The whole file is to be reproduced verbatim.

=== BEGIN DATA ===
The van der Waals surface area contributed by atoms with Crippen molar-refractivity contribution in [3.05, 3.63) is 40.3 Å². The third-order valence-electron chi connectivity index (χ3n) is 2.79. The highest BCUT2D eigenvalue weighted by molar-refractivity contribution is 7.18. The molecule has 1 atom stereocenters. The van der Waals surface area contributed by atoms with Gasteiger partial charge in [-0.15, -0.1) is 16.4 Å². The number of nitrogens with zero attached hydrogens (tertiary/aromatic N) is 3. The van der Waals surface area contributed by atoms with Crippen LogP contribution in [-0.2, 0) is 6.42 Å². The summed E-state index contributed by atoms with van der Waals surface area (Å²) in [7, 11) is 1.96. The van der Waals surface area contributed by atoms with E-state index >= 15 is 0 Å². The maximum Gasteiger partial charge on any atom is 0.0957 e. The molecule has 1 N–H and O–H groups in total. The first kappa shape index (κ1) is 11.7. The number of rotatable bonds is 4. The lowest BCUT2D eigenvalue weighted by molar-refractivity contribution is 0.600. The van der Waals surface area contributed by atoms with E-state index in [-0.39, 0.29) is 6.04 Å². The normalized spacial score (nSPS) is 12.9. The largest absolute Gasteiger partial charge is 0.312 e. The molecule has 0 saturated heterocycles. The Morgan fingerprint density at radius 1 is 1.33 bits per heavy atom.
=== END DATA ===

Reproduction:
The van der Waals surface area contributed by atoms with Crippen molar-refractivity contribution in [3.05, 3.63) is 40.3 Å². The third-order valence-electron chi connectivity index (χ3n) is 2.79. The highest BCUT2D eigenvalue weighted by molar-refractivity contribution is 7.18. The molecule has 1 atom stereocenters. The van der Waals surface area contributed by atoms with Gasteiger partial charge in [-0.15, -0.1) is 16.4 Å². The number of nitrogens with zero attached hydrogens (tertiary/aromatic N) is 3. The van der Waals surface area contributed by atoms with Crippen LogP contribution in [-0.2, 0) is 6.42 Å². The summed E-state index contributed by atoms with van der Waals surface area (Å²) in [7, 11) is 1.96. The van der Waals surface area contributed by atoms with E-state index >= 15 is 0 Å². The maximum Gasteiger partial charge on any atom is 0.0957 e. The molecule has 1 N–H and O–H groups in total. The first kappa shape index (κ1) is 11.7. The number of rotatable bonds is 4. The lowest BCUT2D eigenvalue weighted by molar-refractivity contribution is 0.600. The van der Waals surface area contributed by atoms with E-state index in [-0.39, 0.29) is 6.04 Å². The normalized spacial score (nSPS) is 12.9. The largest absolute Gasteiger partial charge is 0.312 e. The molecule has 0 saturated heterocycles. The Morgan fingerprint density at radius 1 is 1.33 bits per heavy atom.